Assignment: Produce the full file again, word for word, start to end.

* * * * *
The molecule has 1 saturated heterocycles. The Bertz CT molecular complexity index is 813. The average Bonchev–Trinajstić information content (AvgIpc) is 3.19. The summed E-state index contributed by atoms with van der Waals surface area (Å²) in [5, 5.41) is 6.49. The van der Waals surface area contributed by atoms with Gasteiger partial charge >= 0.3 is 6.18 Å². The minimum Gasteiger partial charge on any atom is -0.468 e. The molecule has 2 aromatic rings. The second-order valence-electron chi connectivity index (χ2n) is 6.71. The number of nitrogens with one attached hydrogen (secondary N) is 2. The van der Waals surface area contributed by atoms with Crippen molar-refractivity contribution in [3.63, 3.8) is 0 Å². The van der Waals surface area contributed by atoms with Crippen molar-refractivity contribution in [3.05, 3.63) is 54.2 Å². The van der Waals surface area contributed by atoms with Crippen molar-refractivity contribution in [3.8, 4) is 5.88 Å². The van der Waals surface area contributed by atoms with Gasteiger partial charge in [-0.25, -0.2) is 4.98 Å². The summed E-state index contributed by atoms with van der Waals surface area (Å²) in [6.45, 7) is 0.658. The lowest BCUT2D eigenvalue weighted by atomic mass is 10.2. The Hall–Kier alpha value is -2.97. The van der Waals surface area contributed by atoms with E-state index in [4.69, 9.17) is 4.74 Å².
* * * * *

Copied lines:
The molecule has 1 saturated heterocycles. The Bertz CT molecular complexity index is 813. The average Bonchev–Trinajstić information content (AvgIpc) is 3.19. The summed E-state index contributed by atoms with van der Waals surface area (Å²) in [5, 5.41) is 6.49. The van der Waals surface area contributed by atoms with Gasteiger partial charge >= 0.3 is 6.18 Å². The minimum Gasteiger partial charge on any atom is -0.468 e. The molecule has 2 aromatic rings. The second-order valence-electron chi connectivity index (χ2n) is 6.71. The number of nitrogens with one attached hydrogen (secondary N) is 2. The van der Waals surface area contributed by atoms with Crippen molar-refractivity contribution in [3.63, 3.8) is 0 Å². The van der Waals surface area contributed by atoms with Crippen molar-refractivity contribution in [3.05, 3.63) is 54.2 Å². The van der Waals surface area contributed by atoms with Crippen molar-refractivity contribution in [3.8, 4) is 5.88 Å². The van der Waals surface area contributed by atoms with Gasteiger partial charge in [-0.25, -0.2) is 4.98 Å². The summed E-state index contributed by atoms with van der Waals surface area (Å²) in [6.45, 7) is 0.658. The lowest BCUT2D eigenvalue weighted by atomic mass is 10.2. The Hall–Kier alpha value is -2.97. The van der Waals surface area contributed by atoms with E-state index in [4.69, 9.17) is 4.74 Å².